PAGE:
Coping With Shattered Illusions   Problems and solutions concerning live-plus-tape composition.

By Bart McLean Director, Electronic Music Center  University of Texas, Austin

From "Polyphony" magazine (later to morph into "Electronic Musician."), Jan/Feb. 1980, pp. 9-11, 20.

The age of reconciling acoustic instruments with electronic tape in the same composition has plagued composers since the electronic medium began in the early 1950s. A multitude of interesting works have been created since then, a testament to the continuing need for interpretive renewal,
for the performance ritual to be maintained, and as insurance that the composers' work will not fade away (as in a strictly tape composition)
for lack of performers or publishers to champion it. However telling these reasons may be, many of us have, at one time or
other, come to an impasse in dealing with the coexistence of "live" and "canned" materials in one composition. This article will be confined to abstract non- commercial live-plus-tape composition, since it is here that the issues about to be raised are most clearly focused. The basic problem as I see it is in the realm of "illusion."  What is illusion and how does it operate in musical composition? Its essence can be found in the atmosphere surrounding the work as well as in the soul of the work itself. By atmosphere I mean (for example) the concert hall setting, musicians' seating and tuning ritual, entrance of
the conductor, as well as the acoustic ambiance of the hall itself as it reinforces and resonates. The second aspect of illusion is what the

composer creates uniquely and strongly to project a specific image in the listener's mental realization of the work. All art is involved with illusion in that it transports the receptor's mind to a specific and defined universe within its own laws. Illusion creates the framework, provides the listener expectation, and is the unique image of a work of art. Why the term "illusion?" Because the art work can be said to exist in the receptor's mind even without reference to performance, recording, or score. Thus, a physical act of performance can be transferred later into a mental image of that performance. Take recordings for example, and consider the tremendous amount of research allocated toward the elimination of tape noises, pops, clicks and distortion to ensure that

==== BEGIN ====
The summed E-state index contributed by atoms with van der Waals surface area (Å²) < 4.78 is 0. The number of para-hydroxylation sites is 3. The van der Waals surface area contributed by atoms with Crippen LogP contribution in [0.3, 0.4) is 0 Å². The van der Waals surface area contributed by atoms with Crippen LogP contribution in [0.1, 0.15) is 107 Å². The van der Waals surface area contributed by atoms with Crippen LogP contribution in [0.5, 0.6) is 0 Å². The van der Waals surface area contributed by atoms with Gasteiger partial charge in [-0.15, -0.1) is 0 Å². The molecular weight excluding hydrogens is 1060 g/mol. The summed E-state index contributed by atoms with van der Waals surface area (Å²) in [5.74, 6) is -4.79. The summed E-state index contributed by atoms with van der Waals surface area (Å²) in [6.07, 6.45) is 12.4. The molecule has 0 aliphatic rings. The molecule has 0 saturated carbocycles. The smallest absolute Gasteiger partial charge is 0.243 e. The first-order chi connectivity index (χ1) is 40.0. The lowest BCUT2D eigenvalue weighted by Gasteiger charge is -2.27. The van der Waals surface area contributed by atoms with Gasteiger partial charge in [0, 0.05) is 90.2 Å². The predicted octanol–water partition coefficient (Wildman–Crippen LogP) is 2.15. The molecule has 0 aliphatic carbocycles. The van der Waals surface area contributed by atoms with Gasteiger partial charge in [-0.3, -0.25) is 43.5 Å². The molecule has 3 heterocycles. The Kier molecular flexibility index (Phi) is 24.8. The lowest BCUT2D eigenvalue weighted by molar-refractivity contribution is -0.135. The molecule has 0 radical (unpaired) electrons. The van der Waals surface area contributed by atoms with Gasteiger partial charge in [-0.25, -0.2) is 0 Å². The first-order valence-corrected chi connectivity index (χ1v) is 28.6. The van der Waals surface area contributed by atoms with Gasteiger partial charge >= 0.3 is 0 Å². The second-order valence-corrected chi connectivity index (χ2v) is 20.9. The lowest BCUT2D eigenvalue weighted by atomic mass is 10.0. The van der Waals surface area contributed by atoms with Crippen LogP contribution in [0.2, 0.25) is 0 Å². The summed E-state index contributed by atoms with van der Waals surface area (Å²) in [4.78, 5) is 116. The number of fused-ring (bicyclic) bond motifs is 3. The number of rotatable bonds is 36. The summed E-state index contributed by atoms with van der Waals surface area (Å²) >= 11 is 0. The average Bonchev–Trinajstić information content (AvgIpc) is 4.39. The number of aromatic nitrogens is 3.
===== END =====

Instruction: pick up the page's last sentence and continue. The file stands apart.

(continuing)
the illusion projected is one of a real live performance.

A considerable number of acoustic instrument-plus-tape works have personally disappointed me in that they utilize tape sounds different from acoustic sounds accompanying them (often purely synthesized tape material presiding). Unfortunately in this case the acoustic instrument
or voice creates by its mere presence a powerful illusion of its own which conflicts with that of the tape. What are some of these
conflicting aspects? An important part of the acoustic illusion finds
the performer overcoming odds before the eyes of the audience (for example in projecting his sound against a large empty hall space or in the technical prowess of the performer). Also crucial is human gesture, spontaneity, and the assumption by the audience that anything can go wrong at any time (a string can break, etc.). The electronic tape composer, on the other hand, has none of these built-in factors to work with. Technical prowess, hall ambiance, lack of performance accidents and the rest are all guaranteed by the act of tape composition, thereby eliminating the possibility of transferring the illusional characteristics of acoustic performance to tape. The problem surfaces when, as stated above, the two media are mixed. It seems that illusions are delicate to handle and easily shattered, as when that previously mentioned orchestral recording is subjected to a gash in the record surface, immediately projecting the listener out of the orchestral-performance illusion into the "canned" sound system illusion. And in its doing so we become aware that it is easily possible to project a live performance illusion through a recorded medium provided that the latter does not intrude. It follows, therefore, that the
biggest danger in the composition and performance of acoustic instrument-plus-tape is the intrusion of the sound system illusion upon the live-acoustic or vice versa.

Although I do not claim to have found a solution that will work for everyone, I would like to describe a series or works written by me for single instrument and tape entitled "Dimensions" in the hope that they may shed light of the reconciliation of "acoustic" with the "tape" illusion in one piece. The term "illusion" implies, in addition to the above mentioned criteria, fooling the listener into perceiving an image that is greater than the constituent parts (the Oxford Dictionary defines illusion as "sensuous perception of an external object, involving a false belief or conception...") A good example of this is the transition of a late classical symphony, where its motivic identification with the "A" theme combined with the blurring of the cadence between the "A" theme and the transition often creates in the listener's mind an illusion of no transition at all. It is all handled so naturally that we are at the "B" theme without perceiving the processor arrival, the trick being to hide the seams. A recurring illusion-creating device in a considerable amount of 20th